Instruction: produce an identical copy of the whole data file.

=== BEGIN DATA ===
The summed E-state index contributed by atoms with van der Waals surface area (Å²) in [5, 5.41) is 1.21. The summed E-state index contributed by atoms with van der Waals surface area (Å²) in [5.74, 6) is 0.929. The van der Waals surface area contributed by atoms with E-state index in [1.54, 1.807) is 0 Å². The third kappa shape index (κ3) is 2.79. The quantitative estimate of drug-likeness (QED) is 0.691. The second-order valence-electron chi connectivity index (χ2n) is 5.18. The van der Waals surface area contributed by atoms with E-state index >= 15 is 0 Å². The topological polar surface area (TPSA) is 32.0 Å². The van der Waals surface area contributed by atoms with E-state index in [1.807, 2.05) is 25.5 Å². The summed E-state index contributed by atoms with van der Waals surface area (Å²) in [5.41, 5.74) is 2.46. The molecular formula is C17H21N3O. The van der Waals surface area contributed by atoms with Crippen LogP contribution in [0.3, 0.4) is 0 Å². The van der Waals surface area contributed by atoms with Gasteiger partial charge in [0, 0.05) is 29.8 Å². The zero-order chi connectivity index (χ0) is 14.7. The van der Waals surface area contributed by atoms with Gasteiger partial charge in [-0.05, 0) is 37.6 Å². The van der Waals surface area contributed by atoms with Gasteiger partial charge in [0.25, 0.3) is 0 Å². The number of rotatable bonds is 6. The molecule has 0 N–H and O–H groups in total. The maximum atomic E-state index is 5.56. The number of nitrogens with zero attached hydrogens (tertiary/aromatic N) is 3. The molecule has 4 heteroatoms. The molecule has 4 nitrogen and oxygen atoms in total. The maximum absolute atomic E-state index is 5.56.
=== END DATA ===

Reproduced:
The summed E-state index contributed by atoms with van der Waals surface area (Å²) in [5, 5.41) is 1.21. The summed E-state index contributed by atoms with van der Waals surface area (Å²) in [5.74, 6) is 0.929. The van der Waals surface area contributed by atoms with E-state index in [1.54, 1.807) is 0 Å². The third kappa shape index (κ3) is 2.79. The quantitative estimate of drug-likeness (QED) is 0.691. The second-order valence-electron chi connectivity index (χ2n) is 5.18. The van der Waals surface area contributed by atoms with E-state index >= 15 is 0 Å². The topological polar surface area (TPSA) is 32.0 Å². The van der Waals surface area contributed by atoms with E-state index in [1.807, 2.05) is 25.5 Å². The summed E-state index contributed by atoms with van der Waals surface area (Å²) in [5.41, 5.74) is 2.46. The molecular formula is C17H21N3O. The van der Waals surface area contributed by atoms with Crippen LogP contribution in [0.3, 0.4) is 0 Å². The van der Waals surface area contributed by atoms with Gasteiger partial charge in [0, 0.05) is 29.8 Å². The zero-order chi connectivity index (χ0) is 14.7. The van der Waals surface area contributed by atoms with Gasteiger partial charge in [-0.05, 0) is 37.6 Å². The van der Waals surface area contributed by atoms with Gasteiger partial charge in [0.25, 0.3) is 0 Å². The number of rotatable bonds is 6. The molecule has 0 N–H and O–H groups in total. The maximum atomic E-state index is 5.56. The number of nitrogens with zero attached hydrogens (tertiary/aromatic N) is 3. The molecule has 4 heteroatoms. The molecule has 4 nitrogen and oxygen atoms in total. The maximum absolute atomic E-state index is 5.56.